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Paul's "Thankless Thanks" in Phil. 4:10-20

 David Alan Black

This week our Greek 3 class finished translating the book of Philippians. We went out with a bang. If anyone wants to know why I recommend Hawthorne's commentary on Philippians, his discussion of 4:10-20 is a big part of the reason. He makes the following points about the passage:

1) Although Paul championed the right to be supported by those to whom he preached, he preferred to support himself by manual labor.

2) He insisted on doing this for three reasons:

a) He wanted to offer the Gospel free of charge.

b) He wanted to ward off any accusations that his mission was a pretext for greed.

c) He wanted to set the proper example for others.

3) Paul never hesitated to ask for money -- for others!

4) The Philippians' gifts to Paul were unsolicited and violated Paul's strict principles.

5) Paul, therefore, must insist on his own financial independence even as he gratefully acknowledges their generosity towards him.

6) Paul is "self-sufficient" (the Greek word is autarkes) -- completely independent of external circumstances, people, and things.

7) His self-sufficiency is relative, however. He can face any circumstance only because he is "in union with the One who infuses me with strength" (4:13).

It is evident that receiving gifts from others was a very sensitive issue for Paul. It was a matter that required both firmness and tact. Hence he thanks the Philippians without really thanking them. (Some have called Phil. 4:10-20 Paul's "thankless thanks.") The value of their gift was primarily as an expression of the work of Christ in them. Paul is, I suppose, the classic example of a tentmaking missionary. He does not seem to have been concerned about his finances. The Lord had indicated to him that he should work for his own living -- something he is eager to exhort his fellow believers to do as well (Eph. 4:26; 1 Thess. 4:11-12). Yet he was humble enough to graciously receive unsolicited gifts. The only thing he would not do is ask for money for himself.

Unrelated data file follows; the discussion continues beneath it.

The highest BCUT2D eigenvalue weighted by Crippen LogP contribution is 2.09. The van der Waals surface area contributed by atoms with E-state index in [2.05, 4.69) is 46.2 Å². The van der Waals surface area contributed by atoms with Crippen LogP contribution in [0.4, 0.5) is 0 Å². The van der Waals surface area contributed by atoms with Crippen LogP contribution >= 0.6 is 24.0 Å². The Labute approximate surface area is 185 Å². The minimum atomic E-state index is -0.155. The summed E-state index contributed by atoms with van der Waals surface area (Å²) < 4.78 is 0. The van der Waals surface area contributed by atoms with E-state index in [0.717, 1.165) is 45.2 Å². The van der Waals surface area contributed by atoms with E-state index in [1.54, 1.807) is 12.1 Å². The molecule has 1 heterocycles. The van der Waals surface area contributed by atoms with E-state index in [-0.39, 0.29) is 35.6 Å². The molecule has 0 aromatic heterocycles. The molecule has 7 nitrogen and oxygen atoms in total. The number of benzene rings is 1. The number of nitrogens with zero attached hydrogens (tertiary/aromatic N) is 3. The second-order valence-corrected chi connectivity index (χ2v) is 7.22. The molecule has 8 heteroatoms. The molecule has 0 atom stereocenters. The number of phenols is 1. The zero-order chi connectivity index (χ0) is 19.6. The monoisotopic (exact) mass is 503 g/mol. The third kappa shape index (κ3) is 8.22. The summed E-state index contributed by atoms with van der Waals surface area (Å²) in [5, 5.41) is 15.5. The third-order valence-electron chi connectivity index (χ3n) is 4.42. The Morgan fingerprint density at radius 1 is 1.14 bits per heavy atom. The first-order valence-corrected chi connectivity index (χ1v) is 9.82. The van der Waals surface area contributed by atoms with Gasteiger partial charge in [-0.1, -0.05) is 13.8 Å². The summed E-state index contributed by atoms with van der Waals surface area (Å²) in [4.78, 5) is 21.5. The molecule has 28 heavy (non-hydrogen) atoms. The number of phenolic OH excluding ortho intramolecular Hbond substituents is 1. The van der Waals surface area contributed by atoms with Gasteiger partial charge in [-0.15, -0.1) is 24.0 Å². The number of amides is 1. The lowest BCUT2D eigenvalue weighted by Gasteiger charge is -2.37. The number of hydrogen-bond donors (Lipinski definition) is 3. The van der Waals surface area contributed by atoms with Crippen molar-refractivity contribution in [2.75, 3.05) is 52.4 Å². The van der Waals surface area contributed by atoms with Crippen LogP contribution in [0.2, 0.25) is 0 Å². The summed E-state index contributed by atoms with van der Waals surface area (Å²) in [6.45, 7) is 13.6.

Most of us find conversations about Christian finances difficult, as did Paul. What on earth are we supposed to do when a close relative of ours asks us to support their summer mission trip? We, like Paul, must be in vital touch with the Lord. We must be prayerfully open to sensing His leading towards the individual He wants us to help. I am certain that I have missed many opportunities because I have been too distracted by my own agenda. But it is essential if we are to help other people that we follow the Lord's leading. One approach that has occurred to me is this: When a loved one asks me to support their summer mission trip, I can say: "I'm happy to help you, but you must match every dollar I give you from your own savings." When I give, I want to see that there is at least some effort by the recipient, if he or she is able, to add to the kitty out of their own savings and thrift. Serving Jesus is costly. Paul knew this very well. During the day he preached; during the night he plied his trade. The truth of the matter is that Paul, united with Christ, was able to face life confidently, irrespective of the aid of others. He was "untroubled by the vicissitudes of life" (Hawthorne). He lacked nothing. And this is true partly because he was willing to support himself.

I find that this principle is perfectly possible to operate in today's world. And I am quite certain that the combination of a high work ethic with a generous spirit of giving (and receiving!) is a great attraction in proclaiming and demonstrating the Good News.

Wouldn't you agree?

Happy working -- and giving!

November 19, 2011

David Alan Black is the editor of

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